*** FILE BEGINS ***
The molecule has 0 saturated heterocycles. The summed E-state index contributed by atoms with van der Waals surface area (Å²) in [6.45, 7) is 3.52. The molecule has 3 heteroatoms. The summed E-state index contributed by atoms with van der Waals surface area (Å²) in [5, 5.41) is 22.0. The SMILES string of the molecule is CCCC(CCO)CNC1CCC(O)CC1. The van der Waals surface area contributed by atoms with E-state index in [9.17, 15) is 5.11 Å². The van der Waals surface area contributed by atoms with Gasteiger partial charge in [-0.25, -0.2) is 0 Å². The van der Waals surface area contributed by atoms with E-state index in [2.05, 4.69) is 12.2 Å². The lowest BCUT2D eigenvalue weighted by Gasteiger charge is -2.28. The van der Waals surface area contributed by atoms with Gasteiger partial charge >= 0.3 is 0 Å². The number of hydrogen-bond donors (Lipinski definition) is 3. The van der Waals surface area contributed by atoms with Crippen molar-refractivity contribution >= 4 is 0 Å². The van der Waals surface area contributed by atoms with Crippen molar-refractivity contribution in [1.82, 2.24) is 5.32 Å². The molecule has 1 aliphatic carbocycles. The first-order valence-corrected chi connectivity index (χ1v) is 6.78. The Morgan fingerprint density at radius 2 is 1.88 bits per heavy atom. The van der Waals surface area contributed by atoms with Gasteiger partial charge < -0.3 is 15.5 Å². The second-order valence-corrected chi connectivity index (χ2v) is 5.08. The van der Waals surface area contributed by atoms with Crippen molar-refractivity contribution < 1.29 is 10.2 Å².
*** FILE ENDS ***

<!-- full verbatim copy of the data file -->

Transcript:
The molecule has 0 saturated heterocycles. The summed E-state index contributed by atoms with van der Waals surface area (Å²) in [6.45, 7) is 3.52. The molecule has 3 heteroatoms. The summed E-state index contributed by atoms with van der Waals surface area (Å²) in [5, 5.41) is 22.0. The SMILES string of the molecule is CCCC(CCO)CNC1CCC(O)CC1. The van der Waals surface area contributed by atoms with E-state index in [9.17, 15) is 5.11 Å². The van der Waals surface area contributed by atoms with Gasteiger partial charge in [-0.25, -0.2) is 0 Å². The van der Waals surface area contributed by atoms with E-state index in [2.05, 4.69) is 12.2 Å². The lowest BCUT2D eigenvalue weighted by Gasteiger charge is -2.28. The van der Waals surface area contributed by atoms with Gasteiger partial charge >= 0.3 is 0 Å². The number of hydrogen-bond donors (Lipinski definition) is 3. The van der Waals surface area contributed by atoms with Crippen molar-refractivity contribution >= 4 is 0 Å². The van der Waals surface area contributed by atoms with Crippen molar-refractivity contribution in [1.82, 2.24) is 5.32 Å². The molecule has 1 aliphatic carbocycles. The first-order valence-corrected chi connectivity index (χ1v) is 6.78. The Morgan fingerprint density at radius 2 is 1.88 bits per heavy atom. The van der Waals surface area contributed by atoms with Gasteiger partial charge < -0.3 is 15.5 Å². The second-order valence-corrected chi connectivity index (χ2v) is 5.08. The van der Waals surface area contributed by atoms with Crippen molar-refractivity contribution < 1.29 is 10.2 Å².